News - Oceanic Plastic Pollution
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John Virdin spoke with the Italian newspaper il Bollettino about the impacts of the blue acceleration and ways to improve ocean sustainability.
Researchers from the Stockholm Resilience Centre, Stockholm Environment Institute, and Duke University's Nicholas Institute scanned more than 2,300 corporate reports from the world’s 200 largest companies over a 10-year period to see whether their attention to plastic pollution has changed over the years.
A multimedia story for the Ocean Innovation Challenge's website highlights how the Nicholas Institute's Plastics Policy Inventory provides a digital repository of resources and innovative solutions to aid government and non-government entities in their responses to plastic waste.
Three local governments in Virginia voted to adopt a 5-cent plastic bag tax for grocery, convenience, and drug stores. Rachel Karasik talked to The Wash about potential equity issues with such taxes and the effectiveness of plastic bag policies.
On World Oceans Day, the United Nations Development Programme hosted “A Conversation with the 2020 UNDP Ocean Innovators” that highlighted a suite of inspirational ocean protection and restoration projects UNDP is supporting through the Ocean Innovation Challenge. The Nicholas Institute for Environmental Policy Solutions at Duke University was among those highlighted for its Plastics Pollution Policy Inventory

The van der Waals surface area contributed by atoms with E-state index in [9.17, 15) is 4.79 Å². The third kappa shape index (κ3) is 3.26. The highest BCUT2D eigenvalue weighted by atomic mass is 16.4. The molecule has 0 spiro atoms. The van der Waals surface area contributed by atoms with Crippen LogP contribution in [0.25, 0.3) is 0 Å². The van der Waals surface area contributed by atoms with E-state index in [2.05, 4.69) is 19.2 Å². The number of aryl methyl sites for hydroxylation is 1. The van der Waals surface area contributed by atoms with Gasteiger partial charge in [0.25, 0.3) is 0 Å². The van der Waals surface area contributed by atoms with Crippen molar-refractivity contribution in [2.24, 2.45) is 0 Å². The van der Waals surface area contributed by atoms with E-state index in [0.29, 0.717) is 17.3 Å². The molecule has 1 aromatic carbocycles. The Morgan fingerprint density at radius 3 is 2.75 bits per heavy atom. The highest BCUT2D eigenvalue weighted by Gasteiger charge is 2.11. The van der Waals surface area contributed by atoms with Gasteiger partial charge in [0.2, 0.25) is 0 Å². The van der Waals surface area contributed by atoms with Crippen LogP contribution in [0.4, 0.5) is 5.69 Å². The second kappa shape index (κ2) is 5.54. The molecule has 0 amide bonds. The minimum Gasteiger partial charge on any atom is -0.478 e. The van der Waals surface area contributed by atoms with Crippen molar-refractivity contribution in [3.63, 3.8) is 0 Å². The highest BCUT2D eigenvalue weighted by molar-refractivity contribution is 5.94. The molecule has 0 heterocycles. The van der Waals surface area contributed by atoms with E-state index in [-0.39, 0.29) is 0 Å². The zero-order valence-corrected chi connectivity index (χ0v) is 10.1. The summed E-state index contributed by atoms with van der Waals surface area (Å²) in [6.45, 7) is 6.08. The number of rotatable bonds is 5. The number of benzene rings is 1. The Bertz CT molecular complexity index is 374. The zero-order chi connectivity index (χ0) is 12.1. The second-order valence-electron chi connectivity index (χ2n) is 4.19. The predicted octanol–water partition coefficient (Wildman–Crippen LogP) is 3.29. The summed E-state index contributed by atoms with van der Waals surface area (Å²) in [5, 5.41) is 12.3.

In an editorial on a new tax instituted by Roanoke, VA, on single-use plastic bags, the Richmond Times-Dispatch cited a 2020 analysis by the Nicholas Institute that sought to chronicle the past 20 years of government responses to lessen levels of plastic pollution.
The Bass Connections program offers Duke students of all schools and levels an opportunity to collaborate on research addressing nuanced societal challenges. Guided by Duke faculty, students gain experience applying knowledge, research, and skills in interdisciplinary projects. Most project teams collaborate with partners outside Duke, including companies and government agencies.
Duke University researchers have created a new online resource designed to help local governments, conservation groups, businesses and other stakeholders identify the best technologies to clean up plastic pollution in our oceans or prevent it from getting there in the first place.
Duke researchers set out to determine how governments around the world are responding to oceanic plastic pollution. Their search led them to compile and analyze an inventory of nearly 300 policies instituted between 2000 and mid-2019 to address the issue.